The Centers for Medicare and Medicaid Services (CMS) released two final rules on September 15, 2008, that adopt in final form regulatory provisions implementing strict marketing restrictions and other operational aspects for the Medicare Advantage and Part D Programs (the Programs). All of these regulatory provisions take effect on September 18, 2008, the date the rules were published in the Federal Register.
The new regulations adopt, in large part, changes to the Programs proposed by CMS in May 2008 as well as changes implemented by the Medicare Improvements for Patients and Providers Act of 2008 (MIPPA), such as restrictions on agent/broker compensation; restrictions on marketing activities, including at provider locations; provider network requirements for private fee-for-service (PFFS) plans; and prompt-pay requirements for Part D Plan Sponsors. Those regulatory changes that were initially proposed by CMS in its May 2008 proposed rule are adopted in a final rule, and the regulations codifying changes imposed by MIPPA are adopted via an interim final rule with comment period. Comments are due to the agency by 5 pm EST on November 17, 2008.
Interestingly, CMS does not address its proposed changes to Part D Plan Sponsors’ compensation arrangements with pharmacy benefit managers (the so-called “pass through” and “lock-in” pricing arrangements) or the civil money penalty regulations, both of which were part of the May 2008 proposed rule. Rather, CMS indicates it will address these issues (and others) in a separate rule at another time.
New Marketing Provisions for MA Organizations and Part D Plan Sponsors
As expected, the final rules reflect significant changes to CMS’s regulation of marketing activities undertaken by Medicare Advantage Organizations (MA Organizations) and Part D Plan Sponsors (collectively, Plan Sponsors) as well as individuals and entities marketing on Plan Sponsors’ behalf. The regulations took effect upon publication, which means Plan Sponsors must rapidly incorporate new changes—including modifying relevant contracts—to comply with the new regulations in time for the launch of 2009 marketing on October 1, 2008.
Agent and Broker Licensing and the Role of Customer Service Representatives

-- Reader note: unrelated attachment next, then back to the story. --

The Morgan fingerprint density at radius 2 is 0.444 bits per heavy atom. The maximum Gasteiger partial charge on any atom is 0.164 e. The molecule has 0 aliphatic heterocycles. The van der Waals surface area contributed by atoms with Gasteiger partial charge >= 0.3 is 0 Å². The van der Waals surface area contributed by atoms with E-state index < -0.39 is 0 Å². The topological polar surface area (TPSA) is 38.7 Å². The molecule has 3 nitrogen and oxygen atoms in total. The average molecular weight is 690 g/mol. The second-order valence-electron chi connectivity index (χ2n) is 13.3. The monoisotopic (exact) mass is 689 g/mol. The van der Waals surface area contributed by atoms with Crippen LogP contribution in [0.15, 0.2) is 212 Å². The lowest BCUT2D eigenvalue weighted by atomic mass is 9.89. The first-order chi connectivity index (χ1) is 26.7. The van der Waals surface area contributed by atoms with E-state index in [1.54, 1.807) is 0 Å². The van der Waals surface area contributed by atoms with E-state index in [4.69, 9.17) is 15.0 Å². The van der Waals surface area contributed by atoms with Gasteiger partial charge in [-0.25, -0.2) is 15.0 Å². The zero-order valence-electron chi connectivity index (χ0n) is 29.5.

CMS codified its existing requirement that Plan Sponsors use only state-licensed marketing representatives for marketing activities (when state law so requires). Additionally, Plan Sponsors now must comply with applicable state appointment laws. Administrative obligations under such laws could include (i) reporting to state officials use of agents and brokers; (ii) maintaining a registry of marketing representatives, including their license numbers and dates they began selling (and, when applicable, cease selling) the Plan Sponsors’ products; (iii) reporting the basis for terminating a relationship with the marketing representative; and (iv) payment of fees, beginning on and after January 1, 2009.
Given the heightened licensure and (potential) reporting requirements associated with individuals engaging in marketing activities on Plan Sponsors’ behalf, CMS took care in the preamble to the final rule to distinguish marketing activities from the activities and role of customer service representatives, which do not trigger the licensure and appointment law requirements. Answering questions, accepting enrollments on behalf of enrollees who have decided to enroll in a particular plan, taking demographic information for enrollment purposes and fulfilling a request for materials all are “legitimate customer service activities that would not trigger the need for using State-licensed marketing representatives.”
In the preamble to the final rule, CMS acknowledged that under the preemption provisions set out in the Social Security Act, “States do not have the authority to regulate the marketing of Medicare Part C and D plans. However, as noted, any abuses by an agent in marketing such plans would have direct relevance to the State’s oversight of the agent generally, and implications for the agent’s marketing of products over which the State has jurisdiction, and Medicare beneficiaries would benefit from having the agents who engage in Medicare marketing subject to this State oversight.”
Agent and Broker Compensation